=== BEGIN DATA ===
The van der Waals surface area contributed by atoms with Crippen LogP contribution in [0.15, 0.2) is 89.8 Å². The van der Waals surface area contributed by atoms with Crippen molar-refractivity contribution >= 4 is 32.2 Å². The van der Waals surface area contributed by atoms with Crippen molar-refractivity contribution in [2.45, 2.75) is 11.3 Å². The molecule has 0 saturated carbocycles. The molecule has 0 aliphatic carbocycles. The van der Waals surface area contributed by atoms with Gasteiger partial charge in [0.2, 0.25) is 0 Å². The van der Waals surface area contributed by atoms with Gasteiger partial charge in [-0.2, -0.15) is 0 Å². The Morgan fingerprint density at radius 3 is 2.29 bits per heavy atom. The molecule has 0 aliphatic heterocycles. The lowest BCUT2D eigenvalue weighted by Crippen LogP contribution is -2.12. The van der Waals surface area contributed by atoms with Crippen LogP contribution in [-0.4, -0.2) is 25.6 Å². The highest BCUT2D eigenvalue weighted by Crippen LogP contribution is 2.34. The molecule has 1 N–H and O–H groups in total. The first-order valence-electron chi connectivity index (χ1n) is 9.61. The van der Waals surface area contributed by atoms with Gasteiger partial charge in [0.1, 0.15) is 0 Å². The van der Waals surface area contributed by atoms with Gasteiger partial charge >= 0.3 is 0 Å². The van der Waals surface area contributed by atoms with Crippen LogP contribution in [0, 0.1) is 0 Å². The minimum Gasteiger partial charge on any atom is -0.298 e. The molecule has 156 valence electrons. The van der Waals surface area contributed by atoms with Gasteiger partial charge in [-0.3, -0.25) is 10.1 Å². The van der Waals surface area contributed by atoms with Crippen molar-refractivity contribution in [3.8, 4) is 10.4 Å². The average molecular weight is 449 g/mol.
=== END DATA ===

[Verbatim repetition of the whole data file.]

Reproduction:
The van der Waals surface area contributed by atoms with Crippen LogP contribution in [0.15, 0.2) is 89.8 Å². The van der Waals surface area contributed by atoms with Crippen molar-refractivity contribution >= 4 is 32.2 Å². The van der Waals surface area contributed by atoms with Crippen molar-refractivity contribution in [2.45, 2.75) is 11.3 Å². The molecule has 0 saturated carbocycles. The molecule has 0 aliphatic carbocycles. The van der Waals surface area contributed by atoms with Gasteiger partial charge in [0.2, 0.25) is 0 Å². The van der Waals surface area contributed by atoms with Gasteiger partial charge in [-0.2, -0.15) is 0 Å². The Morgan fingerprint density at radius 3 is 2.29 bits per heavy atom. The molecule has 0 aliphatic heterocycles. The lowest BCUT2D eigenvalue weighted by Crippen LogP contribution is -2.12. The van der Waals surface area contributed by atoms with Crippen LogP contribution in [-0.4, -0.2) is 25.6 Å². The highest BCUT2D eigenvalue weighted by Crippen LogP contribution is 2.34. The molecule has 1 N–H and O–H groups in total. The first-order valence-electron chi connectivity index (χ1n) is 9.61. The van der Waals surface area contributed by atoms with Gasteiger partial charge in [0.1, 0.15) is 0 Å². The van der Waals surface area contributed by atoms with Gasteiger partial charge >= 0.3 is 0 Å². The van der Waals surface area contributed by atoms with Crippen LogP contribution in [0, 0.1) is 0 Å². The minimum Gasteiger partial charge on any atom is -0.298 e. The molecule has 156 valence electrons. The van der Waals surface area contributed by atoms with Gasteiger partial charge in [-0.3, -0.25) is 10.1 Å². The van der Waals surface area contributed by atoms with Crippen molar-refractivity contribution in [3.8, 4) is 10.4 Å². The average molecular weight is 449 g/mol.